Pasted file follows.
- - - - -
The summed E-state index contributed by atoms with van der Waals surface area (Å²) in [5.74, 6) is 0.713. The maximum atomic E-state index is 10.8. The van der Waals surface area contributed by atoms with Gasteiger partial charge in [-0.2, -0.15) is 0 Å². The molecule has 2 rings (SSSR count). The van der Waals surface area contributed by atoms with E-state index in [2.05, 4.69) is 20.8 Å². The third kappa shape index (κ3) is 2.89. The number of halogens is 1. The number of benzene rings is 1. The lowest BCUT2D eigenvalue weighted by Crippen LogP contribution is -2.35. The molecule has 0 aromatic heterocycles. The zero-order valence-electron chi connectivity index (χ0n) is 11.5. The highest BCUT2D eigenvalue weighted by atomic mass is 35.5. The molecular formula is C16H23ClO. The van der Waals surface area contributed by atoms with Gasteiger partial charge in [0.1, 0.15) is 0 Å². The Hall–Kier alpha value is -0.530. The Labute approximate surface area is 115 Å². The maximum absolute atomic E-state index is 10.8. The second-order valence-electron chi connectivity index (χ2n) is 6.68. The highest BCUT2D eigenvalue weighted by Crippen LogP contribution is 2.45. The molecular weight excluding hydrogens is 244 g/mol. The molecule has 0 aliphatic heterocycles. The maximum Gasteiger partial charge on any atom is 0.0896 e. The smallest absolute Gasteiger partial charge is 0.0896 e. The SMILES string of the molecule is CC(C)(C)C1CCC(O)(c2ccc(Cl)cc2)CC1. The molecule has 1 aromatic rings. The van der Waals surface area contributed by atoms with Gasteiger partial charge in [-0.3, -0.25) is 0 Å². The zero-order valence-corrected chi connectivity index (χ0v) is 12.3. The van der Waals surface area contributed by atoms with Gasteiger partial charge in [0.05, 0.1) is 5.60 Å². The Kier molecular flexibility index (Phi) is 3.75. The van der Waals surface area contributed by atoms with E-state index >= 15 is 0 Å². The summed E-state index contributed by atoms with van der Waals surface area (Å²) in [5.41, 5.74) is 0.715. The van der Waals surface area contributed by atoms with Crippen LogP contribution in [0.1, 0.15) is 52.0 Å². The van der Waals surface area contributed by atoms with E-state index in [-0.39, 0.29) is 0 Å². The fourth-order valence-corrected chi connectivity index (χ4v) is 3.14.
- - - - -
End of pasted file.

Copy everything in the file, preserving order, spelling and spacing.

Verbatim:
The summed E-state index contributed by atoms with van der Waals surface area (Å²) in [5.74, 6) is 0.713. The maximum atomic E-state index is 10.8. The van der Waals surface area contributed by atoms with Gasteiger partial charge in [-0.2, -0.15) is 0 Å². The molecule has 2 rings (SSSR count). The van der Waals surface area contributed by atoms with E-state index in [2.05, 4.69) is 20.8 Å². The third kappa shape index (κ3) is 2.89. The number of halogens is 1. The number of benzene rings is 1. The lowest BCUT2D eigenvalue weighted by Crippen LogP contribution is -2.35. The molecule has 0 aromatic heterocycles. The zero-order valence-electron chi connectivity index (χ0n) is 11.5. The highest BCUT2D eigenvalue weighted by atomic mass is 35.5. The molecular formula is C16H23ClO. The van der Waals surface area contributed by atoms with Gasteiger partial charge in [0.1, 0.15) is 0 Å². The Hall–Kier alpha value is -0.530. The Labute approximate surface area is 115 Å². The maximum absolute atomic E-state index is 10.8. The second-order valence-electron chi connectivity index (χ2n) is 6.68. The highest BCUT2D eigenvalue weighted by Crippen LogP contribution is 2.45. The molecular weight excluding hydrogens is 244 g/mol. The molecule has 0 aliphatic heterocycles. The maximum Gasteiger partial charge on any atom is 0.0896 e. The smallest absolute Gasteiger partial charge is 0.0896 e. The SMILES string of the molecule is CC(C)(C)C1CCC(O)(c2ccc(Cl)cc2)CC1. The molecule has 1 aromatic rings. The van der Waals surface area contributed by atoms with Gasteiger partial charge in [-0.3, -0.25) is 0 Å². The zero-order valence-corrected chi connectivity index (χ0v) is 12.3. The van der Waals surface area contributed by atoms with Gasteiger partial charge in [0.05, 0.1) is 5.60 Å². The Kier molecular flexibility index (Phi) is 3.75. The van der Waals surface area contributed by atoms with E-state index >= 15 is 0 Å². The summed E-state index contributed by atoms with van der Waals surface area (Å²) in [5.41, 5.74) is 0.715. The van der Waals surface area contributed by atoms with Crippen LogP contribution in [0.1, 0.15) is 52.0 Å². The van der Waals surface area contributed by atoms with E-state index in [-0.39, 0.29) is 0 Å². The fourth-order valence-corrected chi connectivity index (χ4v) is 3.14.